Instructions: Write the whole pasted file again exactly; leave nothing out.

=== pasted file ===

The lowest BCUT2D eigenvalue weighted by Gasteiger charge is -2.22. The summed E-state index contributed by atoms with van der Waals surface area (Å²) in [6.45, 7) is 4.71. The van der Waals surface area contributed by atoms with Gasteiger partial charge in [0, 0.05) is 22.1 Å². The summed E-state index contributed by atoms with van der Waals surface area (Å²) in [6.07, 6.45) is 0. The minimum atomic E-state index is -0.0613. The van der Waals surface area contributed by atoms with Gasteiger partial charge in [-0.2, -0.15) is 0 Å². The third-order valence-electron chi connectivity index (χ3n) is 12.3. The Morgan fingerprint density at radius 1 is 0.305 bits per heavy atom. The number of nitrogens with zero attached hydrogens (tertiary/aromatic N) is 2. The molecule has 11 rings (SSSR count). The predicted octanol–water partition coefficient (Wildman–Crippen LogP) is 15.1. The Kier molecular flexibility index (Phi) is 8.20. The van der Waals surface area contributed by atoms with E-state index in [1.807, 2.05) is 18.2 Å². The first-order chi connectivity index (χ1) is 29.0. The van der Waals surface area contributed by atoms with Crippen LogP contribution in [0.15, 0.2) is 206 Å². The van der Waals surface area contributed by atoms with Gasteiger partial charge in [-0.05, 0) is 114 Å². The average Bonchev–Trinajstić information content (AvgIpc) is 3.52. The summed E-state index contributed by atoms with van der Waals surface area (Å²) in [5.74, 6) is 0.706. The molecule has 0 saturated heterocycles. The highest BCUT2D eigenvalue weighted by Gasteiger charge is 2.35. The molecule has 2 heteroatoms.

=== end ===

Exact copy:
The lowest BCUT2D eigenvalue weighted by Gasteiger charge is -2.22. The summed E-state index contributed by atoms with van der Waals surface area (Å²) in [6.45, 7) is 4.71. The van der Waals surface area contributed by atoms with Gasteiger partial charge in [0, 0.05) is 22.1 Å². The summed E-state index contributed by atoms with van der Waals surface area (Å²) in [6.07, 6.45) is 0. The minimum atomic E-state index is -0.0613. The van der Waals surface area contributed by atoms with Gasteiger partial charge in [-0.2, -0.15) is 0 Å². The third-order valence-electron chi connectivity index (χ3n) is 12.3. The Morgan fingerprint density at radius 1 is 0.305 bits per heavy atom. The number of nitrogens with zero attached hydrogens (tertiary/aromatic N) is 2. The molecule has 11 rings (SSSR count). The predicted octanol–water partition coefficient (Wildman–Crippen LogP) is 15.1. The Kier molecular flexibility index (Phi) is 8.20. The van der Waals surface area contributed by atoms with E-state index in [1.807, 2.05) is 18.2 Å². The first-order chi connectivity index (χ1) is 29.0. The van der Waals surface area contributed by atoms with Crippen LogP contribution in [0.15, 0.2) is 206 Å². The van der Waals surface area contributed by atoms with Gasteiger partial charge in [-0.05, 0) is 114 Å². The average Bonchev–Trinajstić information content (AvgIpc) is 3.52. The summed E-state index contributed by atoms with van der Waals surface area (Å²) in [5.74, 6) is 0.706. The molecule has 0 saturated heterocycles. The highest BCUT2D eigenvalue weighted by Gasteiger charge is 2.35. The molecule has 2 heteroatoms.